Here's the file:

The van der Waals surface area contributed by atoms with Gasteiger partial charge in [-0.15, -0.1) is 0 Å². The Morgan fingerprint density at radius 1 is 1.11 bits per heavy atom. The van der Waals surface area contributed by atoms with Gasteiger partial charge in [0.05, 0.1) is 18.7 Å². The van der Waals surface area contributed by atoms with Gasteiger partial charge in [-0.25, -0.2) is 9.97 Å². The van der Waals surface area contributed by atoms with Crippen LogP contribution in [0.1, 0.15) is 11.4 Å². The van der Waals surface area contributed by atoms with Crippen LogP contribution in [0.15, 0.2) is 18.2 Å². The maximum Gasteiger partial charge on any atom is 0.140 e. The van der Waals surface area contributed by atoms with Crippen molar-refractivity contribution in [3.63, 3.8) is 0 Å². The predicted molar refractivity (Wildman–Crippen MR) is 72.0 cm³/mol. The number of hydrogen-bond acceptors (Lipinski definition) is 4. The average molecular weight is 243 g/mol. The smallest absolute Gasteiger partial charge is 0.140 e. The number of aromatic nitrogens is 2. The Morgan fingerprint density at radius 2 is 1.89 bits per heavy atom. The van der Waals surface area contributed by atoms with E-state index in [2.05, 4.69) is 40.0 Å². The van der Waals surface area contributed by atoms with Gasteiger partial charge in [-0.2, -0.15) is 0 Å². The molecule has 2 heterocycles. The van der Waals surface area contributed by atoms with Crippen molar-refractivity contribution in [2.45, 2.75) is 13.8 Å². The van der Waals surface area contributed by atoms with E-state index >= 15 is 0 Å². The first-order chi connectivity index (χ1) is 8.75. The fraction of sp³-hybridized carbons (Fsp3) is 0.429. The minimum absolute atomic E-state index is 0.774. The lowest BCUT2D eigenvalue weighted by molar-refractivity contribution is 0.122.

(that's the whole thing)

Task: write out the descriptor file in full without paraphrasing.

The van der Waals surface area contributed by atoms with Gasteiger partial charge in [-0.15, -0.1) is 0 Å². The Morgan fingerprint density at radius 1 is 1.11 bits per heavy atom. The van der Waals surface area contributed by atoms with Gasteiger partial charge in [0.05, 0.1) is 18.7 Å². The van der Waals surface area contributed by atoms with Gasteiger partial charge in [-0.25, -0.2) is 9.97 Å². The van der Waals surface area contributed by atoms with Crippen LogP contribution in [0.1, 0.15) is 11.4 Å². The van der Waals surface area contributed by atoms with Crippen LogP contribution in [0.15, 0.2) is 18.2 Å². The maximum Gasteiger partial charge on any atom is 0.140 e. The van der Waals surface area contributed by atoms with Crippen molar-refractivity contribution in [3.63, 3.8) is 0 Å². The predicted molar refractivity (Wildman–Crippen MR) is 72.0 cm³/mol. The number of hydrogen-bond acceptors (Lipinski definition) is 4. The average molecular weight is 243 g/mol. The smallest absolute Gasteiger partial charge is 0.140 e. The number of aromatic nitrogens is 2. The Morgan fingerprint density at radius 2 is 1.89 bits per heavy atom. The van der Waals surface area contributed by atoms with E-state index in [2.05, 4.69) is 40.0 Å². The van der Waals surface area contributed by atoms with Gasteiger partial charge in [-0.2, -0.15) is 0 Å². The molecule has 2 heterocycles. The van der Waals surface area contributed by atoms with Crippen molar-refractivity contribution in [2.45, 2.75) is 13.8 Å². The van der Waals surface area contributed by atoms with E-state index >= 15 is 0 Å². The first-order chi connectivity index (χ1) is 8.75. The fraction of sp³-hybridized carbons (Fsp3) is 0.429. The minimum absolute atomic E-state index is 0.774. The lowest BCUT2D eigenvalue weighted by molar-refractivity contribution is 0.122.